16 April, 2024

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The Hardware & Software Of Reconciliation

By Jehan Perera

Jehan Perera

President Ranil Wickremesinghe addressing a conference of over 300 members from inter-religious committees from across the country summed up his plan for national reconciliation in less than 20 minutes. The president was clear in his articulation. He spoke with no notes. There were no superfluities in his speech. He noted how racism and bigotry have become convenient tools for politicians to wield power and for religious leaders to maintain their authority. He pointed to lessons learned from prolonged use of these divisive tactics, which ultimately led the country into a devastating conflict. He took two questions from the audience and before the organisers of the conference could even thank him on stage he left the podium for his next meeting.

In his speech, the president stated that the country was close to reconciliation. Then proceeded to set out what needed to be done. There was the question of missing and disappeared persons, and long term prisoners suspected or convicted for engaging in LTTE violence. There was the question of land taken over during the war and land disputes of the present. There was also the question of the provincial councils and their powers. He said that police powers could not be devolved for the present, but that the powers on the concurrent list presently shared by the central government and provincial councils to the detriment of the latter could also be decided, but that might require passage by a two-thirds majority of parliament. None of these are easy tasks and have been promised in various ways by various government leaders but remain at a standstill, the president’s period being no exception.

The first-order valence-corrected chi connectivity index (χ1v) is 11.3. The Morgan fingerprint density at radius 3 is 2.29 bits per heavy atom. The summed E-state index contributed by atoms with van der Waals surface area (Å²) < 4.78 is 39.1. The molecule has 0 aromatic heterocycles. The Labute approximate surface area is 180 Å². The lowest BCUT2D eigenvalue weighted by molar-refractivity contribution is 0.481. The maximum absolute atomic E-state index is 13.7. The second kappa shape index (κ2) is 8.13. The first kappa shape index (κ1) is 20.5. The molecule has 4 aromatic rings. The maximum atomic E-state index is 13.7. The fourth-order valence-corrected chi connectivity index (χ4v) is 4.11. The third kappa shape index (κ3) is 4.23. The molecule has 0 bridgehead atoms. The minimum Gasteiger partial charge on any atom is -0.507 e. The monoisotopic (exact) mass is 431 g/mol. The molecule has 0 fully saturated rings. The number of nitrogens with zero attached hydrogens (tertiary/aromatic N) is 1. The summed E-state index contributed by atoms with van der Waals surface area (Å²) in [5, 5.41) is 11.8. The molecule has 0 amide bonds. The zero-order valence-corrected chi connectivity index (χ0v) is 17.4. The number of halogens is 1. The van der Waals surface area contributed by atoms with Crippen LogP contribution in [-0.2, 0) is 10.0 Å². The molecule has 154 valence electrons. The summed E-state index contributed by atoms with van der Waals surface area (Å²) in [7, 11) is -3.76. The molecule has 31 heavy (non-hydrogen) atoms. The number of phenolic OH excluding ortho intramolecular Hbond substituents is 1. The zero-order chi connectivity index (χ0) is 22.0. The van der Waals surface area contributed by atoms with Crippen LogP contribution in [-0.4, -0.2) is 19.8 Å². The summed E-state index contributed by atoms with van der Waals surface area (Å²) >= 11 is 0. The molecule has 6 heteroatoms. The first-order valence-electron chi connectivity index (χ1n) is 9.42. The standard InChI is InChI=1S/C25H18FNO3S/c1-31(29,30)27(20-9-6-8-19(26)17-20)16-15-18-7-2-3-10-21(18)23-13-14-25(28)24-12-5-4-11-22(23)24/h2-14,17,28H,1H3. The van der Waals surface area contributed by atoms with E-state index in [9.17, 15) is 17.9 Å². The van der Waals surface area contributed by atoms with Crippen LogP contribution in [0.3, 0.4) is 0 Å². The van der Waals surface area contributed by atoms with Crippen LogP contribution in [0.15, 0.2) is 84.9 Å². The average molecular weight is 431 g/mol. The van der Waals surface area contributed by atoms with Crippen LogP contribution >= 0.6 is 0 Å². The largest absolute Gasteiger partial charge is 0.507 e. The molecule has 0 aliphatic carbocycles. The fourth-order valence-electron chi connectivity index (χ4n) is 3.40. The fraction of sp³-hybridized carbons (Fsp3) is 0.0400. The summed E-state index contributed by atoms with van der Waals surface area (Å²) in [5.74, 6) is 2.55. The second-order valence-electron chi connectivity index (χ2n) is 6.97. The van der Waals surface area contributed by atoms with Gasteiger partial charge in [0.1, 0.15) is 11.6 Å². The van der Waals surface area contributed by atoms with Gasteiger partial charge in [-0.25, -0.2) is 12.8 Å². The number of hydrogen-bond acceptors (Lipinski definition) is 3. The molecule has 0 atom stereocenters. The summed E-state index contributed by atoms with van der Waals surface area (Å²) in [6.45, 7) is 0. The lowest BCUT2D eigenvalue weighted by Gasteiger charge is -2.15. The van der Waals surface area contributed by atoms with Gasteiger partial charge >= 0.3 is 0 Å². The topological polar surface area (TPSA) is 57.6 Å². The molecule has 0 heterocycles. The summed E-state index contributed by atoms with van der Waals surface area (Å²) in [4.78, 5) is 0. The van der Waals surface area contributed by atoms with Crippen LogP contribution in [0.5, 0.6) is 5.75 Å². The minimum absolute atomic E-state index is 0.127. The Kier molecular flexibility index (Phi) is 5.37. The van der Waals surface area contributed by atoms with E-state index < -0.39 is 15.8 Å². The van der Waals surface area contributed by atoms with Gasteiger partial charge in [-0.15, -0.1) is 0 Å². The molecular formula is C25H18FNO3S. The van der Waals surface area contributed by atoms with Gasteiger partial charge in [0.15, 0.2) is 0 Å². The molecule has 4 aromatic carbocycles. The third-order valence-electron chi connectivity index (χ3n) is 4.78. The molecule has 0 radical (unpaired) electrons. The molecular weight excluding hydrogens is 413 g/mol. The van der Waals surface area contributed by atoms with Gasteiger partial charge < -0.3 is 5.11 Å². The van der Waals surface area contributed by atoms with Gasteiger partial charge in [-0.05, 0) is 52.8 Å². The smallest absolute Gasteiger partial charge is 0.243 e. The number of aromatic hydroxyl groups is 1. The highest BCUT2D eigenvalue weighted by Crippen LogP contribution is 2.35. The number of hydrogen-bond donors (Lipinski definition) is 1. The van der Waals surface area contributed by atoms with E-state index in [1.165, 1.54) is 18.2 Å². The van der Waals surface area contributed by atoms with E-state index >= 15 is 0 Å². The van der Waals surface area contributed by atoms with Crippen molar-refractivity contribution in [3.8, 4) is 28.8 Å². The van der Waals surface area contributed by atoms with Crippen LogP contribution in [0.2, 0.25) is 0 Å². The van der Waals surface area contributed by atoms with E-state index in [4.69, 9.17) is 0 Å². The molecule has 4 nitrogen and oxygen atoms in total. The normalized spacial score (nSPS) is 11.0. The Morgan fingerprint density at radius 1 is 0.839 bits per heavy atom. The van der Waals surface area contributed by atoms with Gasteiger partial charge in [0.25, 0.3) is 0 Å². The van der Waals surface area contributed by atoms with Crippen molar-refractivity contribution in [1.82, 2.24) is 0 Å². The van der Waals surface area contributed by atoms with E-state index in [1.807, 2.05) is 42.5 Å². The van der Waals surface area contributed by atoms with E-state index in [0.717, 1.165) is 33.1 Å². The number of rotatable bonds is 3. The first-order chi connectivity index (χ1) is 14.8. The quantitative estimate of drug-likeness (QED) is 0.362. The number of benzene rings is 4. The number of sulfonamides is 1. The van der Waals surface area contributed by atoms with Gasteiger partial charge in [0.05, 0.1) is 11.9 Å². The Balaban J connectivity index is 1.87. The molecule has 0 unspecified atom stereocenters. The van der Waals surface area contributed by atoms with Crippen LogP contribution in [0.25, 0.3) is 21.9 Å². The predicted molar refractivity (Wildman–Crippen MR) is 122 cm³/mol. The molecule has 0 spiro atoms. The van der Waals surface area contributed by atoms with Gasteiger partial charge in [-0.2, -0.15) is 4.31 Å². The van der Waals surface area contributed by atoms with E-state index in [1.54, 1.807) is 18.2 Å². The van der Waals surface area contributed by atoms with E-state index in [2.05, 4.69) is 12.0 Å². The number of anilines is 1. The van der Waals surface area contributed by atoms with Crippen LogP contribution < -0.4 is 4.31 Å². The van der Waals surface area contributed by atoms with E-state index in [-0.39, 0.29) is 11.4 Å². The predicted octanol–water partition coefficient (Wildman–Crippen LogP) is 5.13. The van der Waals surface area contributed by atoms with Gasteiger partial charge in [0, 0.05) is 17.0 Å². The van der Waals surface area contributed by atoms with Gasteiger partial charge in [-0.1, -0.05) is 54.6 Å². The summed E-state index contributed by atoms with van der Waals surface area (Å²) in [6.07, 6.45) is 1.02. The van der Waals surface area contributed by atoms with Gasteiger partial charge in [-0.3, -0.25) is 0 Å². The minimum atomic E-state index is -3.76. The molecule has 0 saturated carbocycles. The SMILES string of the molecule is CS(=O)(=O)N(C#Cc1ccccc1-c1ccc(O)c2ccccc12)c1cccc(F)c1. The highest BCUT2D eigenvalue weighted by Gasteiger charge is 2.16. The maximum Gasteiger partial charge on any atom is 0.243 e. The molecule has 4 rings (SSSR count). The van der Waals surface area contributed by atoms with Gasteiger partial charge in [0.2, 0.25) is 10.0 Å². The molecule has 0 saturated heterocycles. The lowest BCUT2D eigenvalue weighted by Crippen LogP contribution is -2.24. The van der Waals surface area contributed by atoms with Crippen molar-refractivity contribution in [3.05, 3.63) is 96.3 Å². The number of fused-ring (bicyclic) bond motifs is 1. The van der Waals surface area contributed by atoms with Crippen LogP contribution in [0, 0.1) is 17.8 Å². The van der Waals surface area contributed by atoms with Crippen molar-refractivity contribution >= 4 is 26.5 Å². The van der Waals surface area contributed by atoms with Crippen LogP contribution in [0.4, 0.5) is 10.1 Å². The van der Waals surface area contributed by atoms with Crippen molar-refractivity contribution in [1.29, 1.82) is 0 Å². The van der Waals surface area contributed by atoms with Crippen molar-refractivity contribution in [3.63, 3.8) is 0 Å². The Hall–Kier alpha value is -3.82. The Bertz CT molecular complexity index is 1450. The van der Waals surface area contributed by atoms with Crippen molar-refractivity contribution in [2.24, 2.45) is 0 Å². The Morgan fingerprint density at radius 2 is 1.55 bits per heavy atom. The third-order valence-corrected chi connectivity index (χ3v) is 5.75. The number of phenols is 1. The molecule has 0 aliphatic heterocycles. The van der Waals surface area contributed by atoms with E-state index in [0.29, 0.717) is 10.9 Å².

In his short and succinct presentation, the president demonstrated that he had the entire plan for national reconciliation mapped out in his head. He also spoke of a truth and reconciliation mechanism to be set up; the passage of a land commission law which would be implemented to deal with land issues; and that some Buddhist monks and Tamil leaders [from the Diaspora] had presented the Himalaya Declaration, which outlines points of convergence on a mutually acceptable blueprint for a solution which would be taken forward. He also had the confidence to articulate his thoughts in public in front of a large and representative group of religious leaders and civic activists who had diverse political and ideological orientations.